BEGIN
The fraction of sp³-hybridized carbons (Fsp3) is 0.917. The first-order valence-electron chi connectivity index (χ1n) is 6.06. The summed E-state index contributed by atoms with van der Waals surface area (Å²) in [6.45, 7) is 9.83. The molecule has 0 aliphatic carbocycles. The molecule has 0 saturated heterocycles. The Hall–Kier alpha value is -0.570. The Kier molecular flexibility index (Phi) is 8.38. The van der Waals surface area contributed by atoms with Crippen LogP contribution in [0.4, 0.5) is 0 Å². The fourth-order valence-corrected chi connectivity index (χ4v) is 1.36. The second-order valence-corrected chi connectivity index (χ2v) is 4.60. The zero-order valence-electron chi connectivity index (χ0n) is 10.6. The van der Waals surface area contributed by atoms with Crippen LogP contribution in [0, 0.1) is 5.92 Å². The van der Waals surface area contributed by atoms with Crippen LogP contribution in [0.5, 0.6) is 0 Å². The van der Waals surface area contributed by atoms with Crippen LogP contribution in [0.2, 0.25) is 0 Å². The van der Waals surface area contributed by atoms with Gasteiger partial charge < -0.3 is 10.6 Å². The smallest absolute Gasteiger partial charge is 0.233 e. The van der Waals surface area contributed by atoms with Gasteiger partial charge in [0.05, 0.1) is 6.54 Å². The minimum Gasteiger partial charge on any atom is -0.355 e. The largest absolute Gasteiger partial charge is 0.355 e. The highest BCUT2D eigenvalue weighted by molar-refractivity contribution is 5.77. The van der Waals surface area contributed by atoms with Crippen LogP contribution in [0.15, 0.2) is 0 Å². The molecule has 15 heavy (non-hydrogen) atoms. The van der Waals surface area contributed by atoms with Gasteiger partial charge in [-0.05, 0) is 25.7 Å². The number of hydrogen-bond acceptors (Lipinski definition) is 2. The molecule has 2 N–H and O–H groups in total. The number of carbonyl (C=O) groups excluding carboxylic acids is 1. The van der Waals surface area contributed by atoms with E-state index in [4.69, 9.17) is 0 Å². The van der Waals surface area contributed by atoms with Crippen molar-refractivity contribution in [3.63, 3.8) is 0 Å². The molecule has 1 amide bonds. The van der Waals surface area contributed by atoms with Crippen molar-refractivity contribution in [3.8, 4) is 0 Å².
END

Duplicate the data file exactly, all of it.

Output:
The fraction of sp³-hybridized carbons (Fsp3) is 0.917. The first-order valence-electron chi connectivity index (χ1n) is 6.06. The summed E-state index contributed by atoms with van der Waals surface area (Å²) in [6.45, 7) is 9.83. The molecule has 0 aliphatic carbocycles. The molecule has 0 saturated heterocycles. The Hall–Kier alpha value is -0.570. The Kier molecular flexibility index (Phi) is 8.38. The van der Waals surface area contributed by atoms with Crippen LogP contribution in [0.4, 0.5) is 0 Å². The fourth-order valence-corrected chi connectivity index (χ4v) is 1.36. The second-order valence-corrected chi connectivity index (χ2v) is 4.60. The zero-order valence-electron chi connectivity index (χ0n) is 10.6. The van der Waals surface area contributed by atoms with Crippen LogP contribution in [0, 0.1) is 5.92 Å². The van der Waals surface area contributed by atoms with Crippen LogP contribution in [0.5, 0.6) is 0 Å². The van der Waals surface area contributed by atoms with Crippen LogP contribution in [0.2, 0.25) is 0 Å². The van der Waals surface area contributed by atoms with Gasteiger partial charge < -0.3 is 10.6 Å². The smallest absolute Gasteiger partial charge is 0.233 e. The van der Waals surface area contributed by atoms with Gasteiger partial charge in [0.05, 0.1) is 6.54 Å². The minimum Gasteiger partial charge on any atom is -0.355 e. The largest absolute Gasteiger partial charge is 0.355 e. The highest BCUT2D eigenvalue weighted by molar-refractivity contribution is 5.77. The van der Waals surface area contributed by atoms with Crippen LogP contribution in [0.15, 0.2) is 0 Å². The molecule has 15 heavy (non-hydrogen) atoms. The van der Waals surface area contributed by atoms with Gasteiger partial charge in [-0.05, 0) is 25.7 Å². The number of hydrogen-bond acceptors (Lipinski definition) is 2. The molecule has 2 N–H and O–H groups in total. The number of carbonyl (C=O) groups excluding carboxylic acids is 1. The van der Waals surface area contributed by atoms with E-state index in [4.69, 9.17) is 0 Å². The van der Waals surface area contributed by atoms with Crippen molar-refractivity contribution in [3.63, 3.8) is 0 Å². The molecule has 1 amide bonds. The van der Waals surface area contributed by atoms with Crippen molar-refractivity contribution in [3.8, 4) is 0 Å².